Welcome to Westerners International
This is a club like no other that I know of. Instead of chapters we have “corrals” or “posses.” There are no presidents or other such officers. The designated leader of each corral is the Sheriff and the other officers are Deputy Sheriff, Keeper of the Chips, Recorder of the Marks and Brands, Chuck Wrangler, Inkslinger and so on. We begin each gathering with a ritual salute: “Hello Joe, you old buffalo!” addressed to some depiction of a buffalo skull (ours is painted on a leather scroll), the origin of which is lost to the mists of time. Read More ▼
You may have guessed by now that the organization was started by a few homesick souls from the western part of the country who found themselves stranded on the shores of Lake Michigan in decidedly mid-western Chicago, and wanting to maintain their birthright, founded the group in 1944 on a lark. Two of these, Leland Case and Troy Parker, had roots in South Dakota and it wasn’t long before groups around the country started asking permission to establish their own corrals.
I’ve enjoyed the monthly get-togethers to learn about various—and often obscure—aspects of western history. I have even on occasion, visited other corrals during my travels and am always, of course, welcomed with typical western hospitality.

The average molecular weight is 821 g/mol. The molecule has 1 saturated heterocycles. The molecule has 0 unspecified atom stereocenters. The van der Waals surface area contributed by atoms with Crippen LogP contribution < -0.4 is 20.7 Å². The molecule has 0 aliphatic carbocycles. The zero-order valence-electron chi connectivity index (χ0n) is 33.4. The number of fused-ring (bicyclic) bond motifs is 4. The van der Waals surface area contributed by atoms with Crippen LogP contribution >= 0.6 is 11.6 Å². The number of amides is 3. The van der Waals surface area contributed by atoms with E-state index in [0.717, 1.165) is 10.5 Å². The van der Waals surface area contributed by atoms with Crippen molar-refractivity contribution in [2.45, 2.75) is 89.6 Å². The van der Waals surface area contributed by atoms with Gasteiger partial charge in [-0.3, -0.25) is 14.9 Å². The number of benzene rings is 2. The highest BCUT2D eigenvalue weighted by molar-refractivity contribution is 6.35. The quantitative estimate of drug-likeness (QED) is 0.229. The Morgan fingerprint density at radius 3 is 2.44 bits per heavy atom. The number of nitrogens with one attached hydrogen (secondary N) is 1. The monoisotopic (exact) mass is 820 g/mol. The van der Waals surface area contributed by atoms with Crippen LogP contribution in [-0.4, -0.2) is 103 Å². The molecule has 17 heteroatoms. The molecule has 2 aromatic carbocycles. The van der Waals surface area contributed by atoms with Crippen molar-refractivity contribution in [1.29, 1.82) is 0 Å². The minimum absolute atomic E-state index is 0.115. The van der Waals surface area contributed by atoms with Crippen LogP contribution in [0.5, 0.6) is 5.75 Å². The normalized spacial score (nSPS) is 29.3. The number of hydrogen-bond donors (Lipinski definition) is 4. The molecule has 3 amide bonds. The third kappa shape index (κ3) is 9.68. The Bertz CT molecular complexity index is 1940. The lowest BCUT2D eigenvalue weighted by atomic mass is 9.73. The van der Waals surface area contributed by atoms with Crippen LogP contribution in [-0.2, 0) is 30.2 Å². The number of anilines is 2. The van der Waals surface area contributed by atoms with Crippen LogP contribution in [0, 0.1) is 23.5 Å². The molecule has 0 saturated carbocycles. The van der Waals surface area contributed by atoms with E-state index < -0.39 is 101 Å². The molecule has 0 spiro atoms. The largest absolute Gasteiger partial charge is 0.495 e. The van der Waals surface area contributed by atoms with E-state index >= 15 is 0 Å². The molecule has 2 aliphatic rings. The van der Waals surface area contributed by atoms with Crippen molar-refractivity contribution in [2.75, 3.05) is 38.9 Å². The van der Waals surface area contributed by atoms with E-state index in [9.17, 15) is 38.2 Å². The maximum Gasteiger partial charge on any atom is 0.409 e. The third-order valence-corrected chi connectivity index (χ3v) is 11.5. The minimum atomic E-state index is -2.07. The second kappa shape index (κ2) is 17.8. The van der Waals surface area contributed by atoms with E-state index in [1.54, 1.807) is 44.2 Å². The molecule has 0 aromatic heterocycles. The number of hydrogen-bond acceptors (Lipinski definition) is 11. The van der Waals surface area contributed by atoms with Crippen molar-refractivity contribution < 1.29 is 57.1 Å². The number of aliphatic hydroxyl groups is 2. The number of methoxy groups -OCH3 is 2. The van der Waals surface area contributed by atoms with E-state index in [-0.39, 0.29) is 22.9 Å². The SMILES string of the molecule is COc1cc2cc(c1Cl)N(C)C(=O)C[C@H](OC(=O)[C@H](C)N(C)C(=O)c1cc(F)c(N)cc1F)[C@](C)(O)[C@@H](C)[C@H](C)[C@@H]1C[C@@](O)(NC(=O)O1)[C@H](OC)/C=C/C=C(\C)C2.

Some corrals have websites, some even publish, but most are much more informal. Ironically some of the largest and most active corrals are located outside of the United States.
Westerners International, which is a foundation, enjoys a symbiotic relationship with the Western History Association, a much more conventional organization of professional historians which sponsors a fairly substantial annual history conference. Westerners traditionally sponsors a reception at the conference where members from across the country get a chance to salute Old Joe together, witness the presenting of our annual awards and bid on donated books on a western theme to help pay for the awards.
Eventually the founding fathers scattered from Chicago and the headquarters, called the Home Ranch, landed in Tucson, Arizona, where Leland Case had retired, and stayed for many years. Today it is headquartered – appropriately – in the National Cowboy & Western Heritage Museum in Oklahoma City.
If you are interested in perpetuating both the myth and the reality of the Old West you may want to locate a corral near you and join up. There is very little demanded of members other than extremely modest annual dues and the obligation to participate occasionally in the western hospitality of monthly meetings where you are sure to know more after attending than you did going in.
By Shebby Lee, past Sheriff
Black Hills Corral, Rapid City, SD